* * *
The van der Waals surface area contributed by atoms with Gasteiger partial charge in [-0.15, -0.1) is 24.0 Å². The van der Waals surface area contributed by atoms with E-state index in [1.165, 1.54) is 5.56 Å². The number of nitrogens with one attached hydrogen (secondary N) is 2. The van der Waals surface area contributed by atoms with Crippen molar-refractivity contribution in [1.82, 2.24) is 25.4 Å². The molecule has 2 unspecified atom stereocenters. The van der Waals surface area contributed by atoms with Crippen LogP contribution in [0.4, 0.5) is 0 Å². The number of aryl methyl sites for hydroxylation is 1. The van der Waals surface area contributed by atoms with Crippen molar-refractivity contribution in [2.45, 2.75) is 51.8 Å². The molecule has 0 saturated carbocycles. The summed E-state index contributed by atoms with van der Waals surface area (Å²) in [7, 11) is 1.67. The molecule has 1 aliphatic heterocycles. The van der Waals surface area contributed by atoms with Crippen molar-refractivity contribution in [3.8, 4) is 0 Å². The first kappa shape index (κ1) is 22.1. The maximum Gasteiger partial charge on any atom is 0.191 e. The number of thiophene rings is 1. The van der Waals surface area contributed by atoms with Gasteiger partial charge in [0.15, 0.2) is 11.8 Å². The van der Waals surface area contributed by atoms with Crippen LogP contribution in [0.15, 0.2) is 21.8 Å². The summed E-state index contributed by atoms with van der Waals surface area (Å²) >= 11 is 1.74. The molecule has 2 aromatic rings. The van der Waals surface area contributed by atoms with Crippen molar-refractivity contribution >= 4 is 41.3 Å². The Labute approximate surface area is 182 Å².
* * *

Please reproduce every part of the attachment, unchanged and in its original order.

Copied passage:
The van der Waals surface area contributed by atoms with Gasteiger partial charge in [-0.15, -0.1) is 24.0 Å². The van der Waals surface area contributed by atoms with E-state index in [1.165, 1.54) is 5.56 Å². The number of nitrogens with one attached hydrogen (secondary N) is 2. The van der Waals surface area contributed by atoms with Crippen molar-refractivity contribution in [1.82, 2.24) is 25.4 Å². The molecule has 2 unspecified atom stereocenters. The van der Waals surface area contributed by atoms with Crippen LogP contribution in [0.4, 0.5) is 0 Å². The number of aryl methyl sites for hydroxylation is 1. The van der Waals surface area contributed by atoms with Crippen molar-refractivity contribution in [2.45, 2.75) is 51.8 Å². The molecule has 0 saturated carbocycles. The summed E-state index contributed by atoms with van der Waals surface area (Å²) in [7, 11) is 1.67. The molecule has 1 aliphatic heterocycles. The van der Waals surface area contributed by atoms with Crippen molar-refractivity contribution in [3.8, 4) is 0 Å². The first kappa shape index (κ1) is 22.1. The maximum Gasteiger partial charge on any atom is 0.191 e. The number of thiophene rings is 1. The van der Waals surface area contributed by atoms with Gasteiger partial charge in [0.15, 0.2) is 11.8 Å². The van der Waals surface area contributed by atoms with Crippen LogP contribution in [0.15, 0.2) is 21.8 Å². The summed E-state index contributed by atoms with van der Waals surface area (Å²) >= 11 is 1.74. The molecule has 2 aromatic rings. The van der Waals surface area contributed by atoms with Crippen molar-refractivity contribution >= 4 is 41.3 Å². The Labute approximate surface area is 182 Å².